“At 35 years, I’m a good 10 years plus older than most of the guys in the intake. My body has a few more miles on the clock. Unfortunately, I’ve been injured now for a couple of weeks and facing the possibility of having shoulder surgery which would not only end my intake but more than likely my in-ring career. This has been a bitter pill to swallow, but Fale-San and Mark-San have been incredibly supportive, as has everyone at the Dojo.
“My journey so far has been very positive. I’ve been a chef for 17 years and it’s honestly prepared me very well mentally for this training. There are similarities to chef life and training as far as hierarchy and structure.
“Living and training with a large group is interesting and has its pros and cons. Pros being there’s a lot of guys to motivate each other. Cons being some of the guys don’t put in as much effort as others and it slows others down.
“Since my injury, I’ve become more of the dad role at the house. Making sure guys have what they need, that they are comfortable and have someone to vent to, driving them to get their groceries and to the Dojo. I’ve not just volunteered to take things as I have just come in and done what’s needed to be done both at the house and at the Dojo. I also make sure they get a kick up the bum and a stern talking to when they need it.
“My long-term goal in wrestling was to make a living in the industry wrestling. Whether that be with NJPW or otherwise. My current injury has made me re-assess the in-ring aspect of my goals and consider another path in pro-wrestling out of the ring.”
Gold Coast, Queensland, Australia
Being part of a community is a challenge that Tim Hayden wrestled with during his formal education as a teenager. It wasn’t until when he discovered pro-wrestling that he found his purpose. As part of the Australian independent scene in Gold Coast, Queensland; Hayden formed a friendship with Sebastian Matters and Mitch Ryder. Matters being a Fale Dojo graduate recommended the Dojo to Hayden and Ryder. With the first month of training completed, Hayden reflects on his journey, adapting to the training, and being part of the Fale Dojo community.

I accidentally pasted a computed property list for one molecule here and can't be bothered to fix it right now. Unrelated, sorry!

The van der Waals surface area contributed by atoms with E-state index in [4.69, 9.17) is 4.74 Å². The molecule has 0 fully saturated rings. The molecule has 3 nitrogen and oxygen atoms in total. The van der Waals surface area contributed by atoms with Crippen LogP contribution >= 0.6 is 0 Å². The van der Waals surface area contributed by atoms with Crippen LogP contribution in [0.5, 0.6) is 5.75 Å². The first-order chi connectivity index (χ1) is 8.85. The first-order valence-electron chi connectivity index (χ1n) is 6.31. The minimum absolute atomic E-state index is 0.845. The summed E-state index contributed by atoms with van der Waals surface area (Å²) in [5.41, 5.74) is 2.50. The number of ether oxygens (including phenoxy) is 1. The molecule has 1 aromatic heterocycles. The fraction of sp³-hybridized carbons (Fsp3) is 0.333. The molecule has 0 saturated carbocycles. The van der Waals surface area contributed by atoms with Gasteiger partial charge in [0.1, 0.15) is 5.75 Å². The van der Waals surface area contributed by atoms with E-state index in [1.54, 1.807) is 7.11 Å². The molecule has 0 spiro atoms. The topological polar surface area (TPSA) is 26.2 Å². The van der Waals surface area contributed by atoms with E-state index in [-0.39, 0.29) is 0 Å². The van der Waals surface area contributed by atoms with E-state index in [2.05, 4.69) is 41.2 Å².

“I didn’t enjoy my time in high school, so when I graduated I thought I’d go to uni because that’s what everyone else was doing. But I realised within the first two weeks that I didn’t want to be there. I was always a wrestling fan so I figured it wouldn’t hurt to try. I immediately fell in love with wrestling, and I haven’t looked back since.
“I heard about Fale Dojo from Sebastian when he did his first intake in 2018. The Dojo came highly recommended from Seb, when the opportunity to train here became available I jumped at it.
“Our intake has a variety of characters. It can be tough not having your own space and being around a lot of people 24/7. Being away from my family and friends has been harder than I initially thought.